There’s something scary happening in real estate right now: Email and wire fraud. From hackers looking for your account numbers to scammers who want you to transfer your down payment to them, there are always people looking to take advantage of others during the home-buying process.
We’ve talked about this quite a bit on our Foote Title Group Facebook page recently, and we hope you’ll take the time to watch the videos and read the resources we’ve posted on this topic.
Misspelled email address. The name on the email – such as your bank – may be spelled right, but the email may be spelled wrong or look like gobbledygook.
Terrible formatting. Legitimate emails come with professional layouts and tidy formatting. Scams do not, even if they look close to the emails your bank sends.
Asks for personal information. Scams will ask for you to click a link or open an attachment to submit your personal information. Don’t!
Grammatical errors. Scam emails are usually poorly written and badly spelled and punctuated.
Impersonal greetings. As a general rule, anyone with whom you have an account with address you by name in an email, even if it comes through an automated system. Scam emails are typically less personal, PayPal says, addressing the recipient as “Dear user” or referring to you by your email address.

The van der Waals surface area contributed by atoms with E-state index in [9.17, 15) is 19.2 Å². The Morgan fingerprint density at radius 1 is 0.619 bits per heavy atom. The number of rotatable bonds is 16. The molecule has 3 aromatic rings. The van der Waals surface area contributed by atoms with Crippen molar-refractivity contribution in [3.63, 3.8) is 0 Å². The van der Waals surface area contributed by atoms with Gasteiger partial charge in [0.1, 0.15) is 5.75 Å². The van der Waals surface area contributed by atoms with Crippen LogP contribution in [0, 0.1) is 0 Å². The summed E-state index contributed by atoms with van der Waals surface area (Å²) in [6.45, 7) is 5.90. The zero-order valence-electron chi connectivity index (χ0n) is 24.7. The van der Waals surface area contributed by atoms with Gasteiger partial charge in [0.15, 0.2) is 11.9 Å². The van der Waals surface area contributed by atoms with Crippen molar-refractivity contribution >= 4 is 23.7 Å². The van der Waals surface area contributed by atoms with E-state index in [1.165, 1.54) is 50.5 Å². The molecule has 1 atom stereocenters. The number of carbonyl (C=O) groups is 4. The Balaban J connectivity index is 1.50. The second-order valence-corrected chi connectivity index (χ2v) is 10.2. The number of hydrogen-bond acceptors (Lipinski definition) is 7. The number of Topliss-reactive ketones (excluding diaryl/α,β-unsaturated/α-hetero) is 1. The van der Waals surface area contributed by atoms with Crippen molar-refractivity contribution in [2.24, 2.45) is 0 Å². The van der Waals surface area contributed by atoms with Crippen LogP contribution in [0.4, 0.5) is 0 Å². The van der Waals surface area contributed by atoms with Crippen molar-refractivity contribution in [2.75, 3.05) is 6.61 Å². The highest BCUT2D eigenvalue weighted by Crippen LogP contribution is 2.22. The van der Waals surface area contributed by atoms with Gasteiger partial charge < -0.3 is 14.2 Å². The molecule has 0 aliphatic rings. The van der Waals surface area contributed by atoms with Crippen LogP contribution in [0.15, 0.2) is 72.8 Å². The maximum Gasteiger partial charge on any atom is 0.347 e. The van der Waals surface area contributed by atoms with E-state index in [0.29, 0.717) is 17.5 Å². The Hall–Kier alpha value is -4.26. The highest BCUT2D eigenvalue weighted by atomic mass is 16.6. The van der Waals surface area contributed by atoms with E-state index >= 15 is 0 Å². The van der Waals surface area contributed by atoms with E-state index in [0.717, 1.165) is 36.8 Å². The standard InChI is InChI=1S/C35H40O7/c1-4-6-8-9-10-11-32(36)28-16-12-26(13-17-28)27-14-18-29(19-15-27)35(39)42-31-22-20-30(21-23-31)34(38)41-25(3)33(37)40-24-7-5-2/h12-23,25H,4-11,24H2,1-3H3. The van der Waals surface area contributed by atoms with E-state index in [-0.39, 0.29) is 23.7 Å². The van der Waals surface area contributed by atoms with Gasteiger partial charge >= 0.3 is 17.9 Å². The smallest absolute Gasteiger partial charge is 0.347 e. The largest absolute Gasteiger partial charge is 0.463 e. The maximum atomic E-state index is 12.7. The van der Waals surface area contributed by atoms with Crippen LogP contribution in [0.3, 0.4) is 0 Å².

Deals, awards, and bonuses. It’s cliché because it’s true: If it sounds too good to be true, it probably is.
False sense of urgency. Scammers will try to frighten you into thinking there is an immediate problem with your account or the purchase of your home. Don’t fall for it.
What should you do when you get an email that looks suspect?
Verify. Call the person or company from whom the email seems to be from to ask whether they sent it. If it’s legitimate, you’re only out the time it took to made the call. If it’s fake, you’ll be protecting yourself and reporting the scam.
You can also send an email about the email, but don’t do so by responding to the message you got. Instead, open a new email window and send the message to the address you have for your contact at the bank or title company.
Don’t click! Even if the message comes from someone you know or a company that you’re dealing with, don’t click on links or open attachments if you weren’t expecting them. Before you do, verify that the message is legitimate. Scammers do all they can to make the email look like it’s coming from someone you trust. Don’t fall for it.